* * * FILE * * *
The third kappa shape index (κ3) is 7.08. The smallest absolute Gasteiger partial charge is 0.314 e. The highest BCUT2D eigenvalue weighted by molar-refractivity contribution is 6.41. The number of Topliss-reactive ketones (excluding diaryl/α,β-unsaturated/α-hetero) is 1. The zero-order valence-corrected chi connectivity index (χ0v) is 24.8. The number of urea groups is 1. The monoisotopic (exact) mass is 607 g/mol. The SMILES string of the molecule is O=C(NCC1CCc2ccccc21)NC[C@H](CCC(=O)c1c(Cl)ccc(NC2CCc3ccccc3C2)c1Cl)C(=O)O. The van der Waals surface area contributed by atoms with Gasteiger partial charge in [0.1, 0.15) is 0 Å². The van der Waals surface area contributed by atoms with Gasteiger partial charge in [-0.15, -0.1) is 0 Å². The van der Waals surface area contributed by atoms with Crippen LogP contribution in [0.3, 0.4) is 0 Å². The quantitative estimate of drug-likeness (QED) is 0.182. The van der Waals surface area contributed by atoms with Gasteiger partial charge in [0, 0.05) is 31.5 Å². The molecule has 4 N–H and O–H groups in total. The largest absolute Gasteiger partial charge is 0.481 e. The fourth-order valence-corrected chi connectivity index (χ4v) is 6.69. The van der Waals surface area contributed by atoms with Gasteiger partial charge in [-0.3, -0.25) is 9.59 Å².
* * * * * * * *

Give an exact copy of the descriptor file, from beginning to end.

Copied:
The third kappa shape index (κ3) is 7.08. The smallest absolute Gasteiger partial charge is 0.314 e. The highest BCUT2D eigenvalue weighted by molar-refractivity contribution is 6.41. The number of Topliss-reactive ketones (excluding diaryl/α,β-unsaturated/α-hetero) is 1. The zero-order valence-corrected chi connectivity index (χ0v) is 24.8. The number of urea groups is 1. The monoisotopic (exact) mass is 607 g/mol. The SMILES string of the molecule is O=C(NCC1CCc2ccccc21)NC[C@H](CCC(=O)c1c(Cl)ccc(NC2CCc3ccccc3C2)c1Cl)C(=O)O. The van der Waals surface area contributed by atoms with Gasteiger partial charge in [0.1, 0.15) is 0 Å². The van der Waals surface area contributed by atoms with Gasteiger partial charge in [-0.15, -0.1) is 0 Å². The van der Waals surface area contributed by atoms with Crippen LogP contribution in [0.3, 0.4) is 0 Å². The quantitative estimate of drug-likeness (QED) is 0.182. The van der Waals surface area contributed by atoms with Gasteiger partial charge in [0, 0.05) is 31.5 Å². The molecule has 4 N–H and O–H groups in total. The largest absolute Gasteiger partial charge is 0.481 e. The fourth-order valence-corrected chi connectivity index (χ4v) is 6.69. The van der Waals surface area contributed by atoms with Gasteiger partial charge in [-0.3, -0.25) is 9.59 Å².